There's no doubt that the Bush administration has mishandled the war. On that, Republicans and Democrats agree. And Talent deserves criticism for voting in lock step with the president on this issue. But when asked about the future of the battle, both candidates argue similar points, that troops should be withdrawn at some point in the next couple of years. We agree that setting an arbitrary date is the wrong move militarily. We're confident that no matter who wins this race, pressure will build for Bush et al. to change course and develop a plan for getting our troops home safe.

Other issues

Looking at the other issues, the candidates also argue similar positions.

Both claim to be in favor of a fence at the Mexican border and tougher enforcement of illegal immigration laws, particularly against employers.

Both are in favor of ethanol subsidies, and, frankly, we disagree with them on that position.

Both claim to be fiscally conservative, and, again, we don't think either the Democrats or Republicans can make that claim anymore with a straight face.

On the issue of stem cell research, we find ourselves in disagreement with both of the candidates. We share Talent's disapproval of Amendment 2, though we have different reasons. And we think McCaskill is wrong to disregard the damage to Missouri's constitution the amendment will have if it passes.

One of their primary disagreements is over an issue that we highlighted the last time we endorsed Talent for Senate. He's a big proponent of health-care consortiums for small business. He continues to push that fight at the national level despite opposition from the Democratic Party. We believe such health-care consortiums have the potential to help turn the tide against the rising health-care premiums that hit all of our pocketbooks. That issue is important to southwest Missourians, and it helps tilt the race in Talent's favor.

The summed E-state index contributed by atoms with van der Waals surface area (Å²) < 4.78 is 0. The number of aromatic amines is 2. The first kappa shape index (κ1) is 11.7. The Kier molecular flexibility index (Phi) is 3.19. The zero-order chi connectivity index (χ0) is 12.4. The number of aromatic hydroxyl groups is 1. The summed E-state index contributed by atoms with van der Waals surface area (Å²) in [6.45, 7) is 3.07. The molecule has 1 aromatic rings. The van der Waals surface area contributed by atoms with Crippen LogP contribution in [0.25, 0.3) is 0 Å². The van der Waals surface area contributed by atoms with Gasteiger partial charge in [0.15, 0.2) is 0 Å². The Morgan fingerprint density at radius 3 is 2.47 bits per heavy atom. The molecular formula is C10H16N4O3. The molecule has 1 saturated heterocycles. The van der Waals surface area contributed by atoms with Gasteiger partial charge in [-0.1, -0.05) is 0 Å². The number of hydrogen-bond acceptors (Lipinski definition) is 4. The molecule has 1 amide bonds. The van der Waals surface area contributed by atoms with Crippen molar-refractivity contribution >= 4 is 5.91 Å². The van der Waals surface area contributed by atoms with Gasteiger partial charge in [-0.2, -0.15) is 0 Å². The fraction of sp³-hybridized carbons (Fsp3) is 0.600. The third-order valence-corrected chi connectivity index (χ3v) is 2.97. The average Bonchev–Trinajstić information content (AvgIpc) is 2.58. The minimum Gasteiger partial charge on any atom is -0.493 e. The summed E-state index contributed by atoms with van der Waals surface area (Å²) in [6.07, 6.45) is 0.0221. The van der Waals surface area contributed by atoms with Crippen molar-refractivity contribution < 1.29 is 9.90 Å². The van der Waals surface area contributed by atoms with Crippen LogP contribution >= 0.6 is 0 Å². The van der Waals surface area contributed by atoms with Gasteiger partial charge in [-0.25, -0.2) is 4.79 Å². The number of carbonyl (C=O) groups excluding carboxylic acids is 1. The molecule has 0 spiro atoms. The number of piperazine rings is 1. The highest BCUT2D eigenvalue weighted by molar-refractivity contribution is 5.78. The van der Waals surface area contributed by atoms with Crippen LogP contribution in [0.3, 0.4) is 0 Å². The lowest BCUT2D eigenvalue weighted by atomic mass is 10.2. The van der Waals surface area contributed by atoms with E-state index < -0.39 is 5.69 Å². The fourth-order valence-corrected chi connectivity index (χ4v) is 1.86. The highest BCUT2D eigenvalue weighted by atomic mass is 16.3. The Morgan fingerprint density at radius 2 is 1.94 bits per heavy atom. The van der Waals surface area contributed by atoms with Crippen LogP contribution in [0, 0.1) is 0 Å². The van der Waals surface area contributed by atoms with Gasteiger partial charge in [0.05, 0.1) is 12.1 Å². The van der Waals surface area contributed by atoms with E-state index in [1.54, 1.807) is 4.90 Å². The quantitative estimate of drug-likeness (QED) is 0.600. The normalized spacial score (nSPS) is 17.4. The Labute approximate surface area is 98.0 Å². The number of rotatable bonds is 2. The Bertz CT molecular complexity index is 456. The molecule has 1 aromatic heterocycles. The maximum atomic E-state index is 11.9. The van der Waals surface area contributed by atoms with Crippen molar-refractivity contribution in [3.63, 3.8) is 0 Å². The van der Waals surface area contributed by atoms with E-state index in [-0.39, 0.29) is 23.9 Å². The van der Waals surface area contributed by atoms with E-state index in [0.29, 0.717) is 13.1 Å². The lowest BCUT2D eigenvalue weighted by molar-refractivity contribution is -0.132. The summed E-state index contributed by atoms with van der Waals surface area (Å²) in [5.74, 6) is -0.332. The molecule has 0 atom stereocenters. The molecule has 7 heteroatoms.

The future

In the end, we think Talent's steady approach to the Senate is best for Missouri. What he lacks in McCaskill's passion he makes up for in his thoughtful approach to issues. Ultimately, we find both candidates to be moderate voices, but Talent has proven his ability to work with Democrats on key issues in his four years in the office.

We don't blame him for voting with his president anymore than we would blame McCaskill for voting with a Democratic president.

That's the nature of politics. But Talent has succeeded in being bipartisan on issues of importance to Missouri.

The nature of a difficult campaign has forced him to refine positions, and we have McCaskill to thank for that. It's why tough campaigns are better than no campaigns at all.

If Talent is re-elected, we hope he hears from the voters who want clear answers on the war, not more "stay the course" rhetoric. We hope he finds the votes he needs to pass a health-care consortium law.

Ultimately, this race is going to be a nail-biter come election night.

For voters who have yet to make up their minds, we suggest Talent is the best candidate for southwest Missouri.